I believe as far as our blood stream and pancreas are concerned, it's all sugar. Certain people need to watch all sugars, including starches that break down into sugars-- potato, corn, et al.
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Re: Is Sugar Sugar?

Postby Paul Winalski » Sat Jan 20, 2007 5:44 pm

Sugars from different sources can be different.

The conventional refined sugar is sucrose (a disaccharide consisting of one glucose and one fructose joined together). It's the same stuff whether from cane or sugar beets.

The sugar found in sweet fruits is mainly monosaccharides such as fructose and glucose, as well as some others. Ditto honey.

Then there are the unrefined sugars such as palm sugar (used in Indian and Thai cooking) and maple sugar. These taste different from each other and from refined sugar or unrefined (brown) sugar from cane or beets.

From a culinary point of view, they're not exactly interchangeable. For example, pure fructose tastes several times sweeter than sucrose, so you'd want to use less of it.

From a dietary and metabolic standpoint, they're all converted to or broken down into glucose.

-Paul W.
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Re: Is Sugar Sugar?

Postby Maria Samms » Sun Jan 21, 2007 2:24 pm

Hi Gary,

I have some experience with sugar...when I was pregnant with both children, I had Gestational Diabetes (same as regular diabetes, but lasts only while you are pregnant and goes away once you have the baby)

"Is Sugar Sugar?"

Technically yes...but they do effect the body differently, even though they are end up getting broken down into glucose:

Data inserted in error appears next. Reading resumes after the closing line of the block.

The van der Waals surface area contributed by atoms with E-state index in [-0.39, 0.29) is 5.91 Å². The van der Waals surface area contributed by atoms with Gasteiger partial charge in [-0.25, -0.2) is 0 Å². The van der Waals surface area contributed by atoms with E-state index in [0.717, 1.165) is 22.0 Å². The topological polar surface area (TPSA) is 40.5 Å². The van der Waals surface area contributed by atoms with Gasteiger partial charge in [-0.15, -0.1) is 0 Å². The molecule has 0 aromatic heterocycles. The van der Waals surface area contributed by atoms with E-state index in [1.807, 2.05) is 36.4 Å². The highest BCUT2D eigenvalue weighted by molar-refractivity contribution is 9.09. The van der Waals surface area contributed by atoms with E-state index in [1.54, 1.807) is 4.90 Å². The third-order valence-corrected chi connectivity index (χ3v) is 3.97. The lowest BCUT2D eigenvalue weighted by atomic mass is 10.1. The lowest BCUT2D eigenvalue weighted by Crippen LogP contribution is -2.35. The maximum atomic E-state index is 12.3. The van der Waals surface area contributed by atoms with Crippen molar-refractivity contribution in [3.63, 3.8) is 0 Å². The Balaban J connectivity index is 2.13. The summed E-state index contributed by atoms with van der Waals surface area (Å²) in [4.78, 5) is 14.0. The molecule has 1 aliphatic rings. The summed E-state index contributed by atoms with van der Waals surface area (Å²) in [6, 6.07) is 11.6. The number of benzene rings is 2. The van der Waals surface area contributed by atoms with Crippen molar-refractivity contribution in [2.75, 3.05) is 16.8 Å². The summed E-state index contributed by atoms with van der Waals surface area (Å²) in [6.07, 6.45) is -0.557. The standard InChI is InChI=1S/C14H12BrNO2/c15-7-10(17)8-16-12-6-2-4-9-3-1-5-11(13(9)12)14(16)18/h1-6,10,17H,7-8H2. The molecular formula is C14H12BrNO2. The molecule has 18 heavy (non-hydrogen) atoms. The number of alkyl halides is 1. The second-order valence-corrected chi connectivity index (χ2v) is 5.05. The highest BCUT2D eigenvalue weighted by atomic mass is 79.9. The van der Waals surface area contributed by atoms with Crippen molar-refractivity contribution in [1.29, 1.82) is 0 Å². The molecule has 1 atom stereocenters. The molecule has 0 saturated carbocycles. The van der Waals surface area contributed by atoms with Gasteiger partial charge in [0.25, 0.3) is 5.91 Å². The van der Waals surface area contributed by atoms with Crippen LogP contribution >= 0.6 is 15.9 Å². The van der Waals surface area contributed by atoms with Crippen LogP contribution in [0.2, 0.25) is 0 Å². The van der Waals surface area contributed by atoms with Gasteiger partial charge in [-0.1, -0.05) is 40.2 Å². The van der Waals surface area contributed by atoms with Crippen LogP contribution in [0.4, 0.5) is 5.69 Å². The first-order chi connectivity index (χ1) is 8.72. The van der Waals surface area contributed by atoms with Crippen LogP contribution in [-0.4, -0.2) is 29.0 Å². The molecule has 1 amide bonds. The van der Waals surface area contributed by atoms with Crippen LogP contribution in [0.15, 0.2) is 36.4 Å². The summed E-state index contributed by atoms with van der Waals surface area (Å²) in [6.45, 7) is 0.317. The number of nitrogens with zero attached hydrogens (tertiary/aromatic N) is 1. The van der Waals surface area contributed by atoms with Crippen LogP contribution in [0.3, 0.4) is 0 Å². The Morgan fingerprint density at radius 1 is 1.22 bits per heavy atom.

An apple contains natural sugar: fructose. A potato contains natural starch. But these are whole foods containing much more than just isolated carbohydrates. Apples and potatoes grown in good soil also contain vitamins, minerals, and enzymes. Such foods are complex carbohydrates, meaning that they are complete foods.

The problem comes in with processed sugar and processed starch. White table sugar has no nutrients. White bread is a processed, artificial starch. These are not foods - they do not nourish. We call them simple carbohydrates. Even when they are broken down to individual glucose molecules by digestion, it is completely different from the glucose end-product of a digested apple, for example. That's because apples don't simply break down into isolated glucose molecules. Other nutrients and co-factors are present, which are necessary for the body to make use of the glucose: enzymes, minerals, vitamins.

White sugar and white bread require enzymes, vitamins, minerals, and insulin from the body in order to act. And the action is one of irritation, removal, and defense instead of nutrition.

All enzymes and nutrients have been purposely removed from white sugar and white flour by processing. The result is a synthetic manmade carbohydrate, occurring nowhere in nature. The body regards such as a foreign substance as a drug.

Another way to look at it is this: when complex carbohydrates are broken down, the result is a usable glucose molecule. When simple (refined) carbohydrates are allowed to ferment in the digestive tract because they can't be broken down, the results are alcohol, acetic acid, water, and carbon dioxide. (Dufty p 183)

Not so usable, except for the water.

In addition to these by-products, simple carbohydrates do increase blood glucose by an unregulated, unnatural amount. And this is the real problem with refined sugar: the quantity of pure glucose suddenly taken in.

So don't stop putting those dates in your cereal :wink: